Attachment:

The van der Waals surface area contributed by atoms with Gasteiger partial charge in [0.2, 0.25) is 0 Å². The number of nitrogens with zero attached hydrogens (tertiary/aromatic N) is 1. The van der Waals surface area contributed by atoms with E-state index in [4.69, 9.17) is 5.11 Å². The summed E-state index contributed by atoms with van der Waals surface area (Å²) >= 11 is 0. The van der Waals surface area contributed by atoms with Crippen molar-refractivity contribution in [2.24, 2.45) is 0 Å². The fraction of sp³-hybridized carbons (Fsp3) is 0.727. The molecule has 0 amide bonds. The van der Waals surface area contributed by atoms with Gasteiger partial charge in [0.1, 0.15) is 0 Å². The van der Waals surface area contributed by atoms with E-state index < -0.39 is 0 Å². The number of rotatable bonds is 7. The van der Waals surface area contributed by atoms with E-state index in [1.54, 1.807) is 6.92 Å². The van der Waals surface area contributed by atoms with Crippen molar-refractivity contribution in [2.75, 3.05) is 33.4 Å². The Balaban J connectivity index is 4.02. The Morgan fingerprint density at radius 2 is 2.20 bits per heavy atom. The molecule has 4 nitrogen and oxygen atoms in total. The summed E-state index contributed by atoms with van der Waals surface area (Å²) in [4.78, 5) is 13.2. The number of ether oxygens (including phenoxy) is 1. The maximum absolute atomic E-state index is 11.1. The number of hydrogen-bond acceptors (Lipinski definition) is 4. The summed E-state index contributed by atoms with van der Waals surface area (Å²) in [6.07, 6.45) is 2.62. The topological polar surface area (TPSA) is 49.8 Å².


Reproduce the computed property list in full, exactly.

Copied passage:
The van der Waals surface area contributed by atoms with Gasteiger partial charge in [0.2, 0.25) is 0 Å². The number of nitrogens with zero attached hydrogens (tertiary/aromatic N) is 1. The van der Waals surface area contributed by atoms with E-state index in [4.69, 9.17) is 5.11 Å². The summed E-state index contributed by atoms with van der Waals surface area (Å²) >= 11 is 0. The van der Waals surface area contributed by atoms with Crippen molar-refractivity contribution in [2.24, 2.45) is 0 Å². The fraction of sp³-hybridized carbons (Fsp3) is 0.727. The molecule has 0 amide bonds. The van der Waals surface area contributed by atoms with Gasteiger partial charge in [0.1, 0.15) is 0 Å². The van der Waals surface area contributed by atoms with E-state index < -0.39 is 0 Å². The number of rotatable bonds is 7. The van der Waals surface area contributed by atoms with E-state index in [1.54, 1.807) is 6.92 Å². The van der Waals surface area contributed by atoms with Crippen molar-refractivity contribution in [2.75, 3.05) is 33.4 Å². The Balaban J connectivity index is 4.02. The Morgan fingerprint density at radius 2 is 2.20 bits per heavy atom. The molecule has 4 nitrogen and oxygen atoms in total. The summed E-state index contributed by atoms with van der Waals surface area (Å²) in [4.78, 5) is 13.2. The number of ether oxygens (including phenoxy) is 1. The maximum absolute atomic E-state index is 11.1. The number of hydrogen-bond acceptors (Lipinski definition) is 4. The summed E-state index contributed by atoms with van der Waals surface area (Å²) in [6.07, 6.45) is 2.62. The topological polar surface area (TPSA) is 49.8 Å².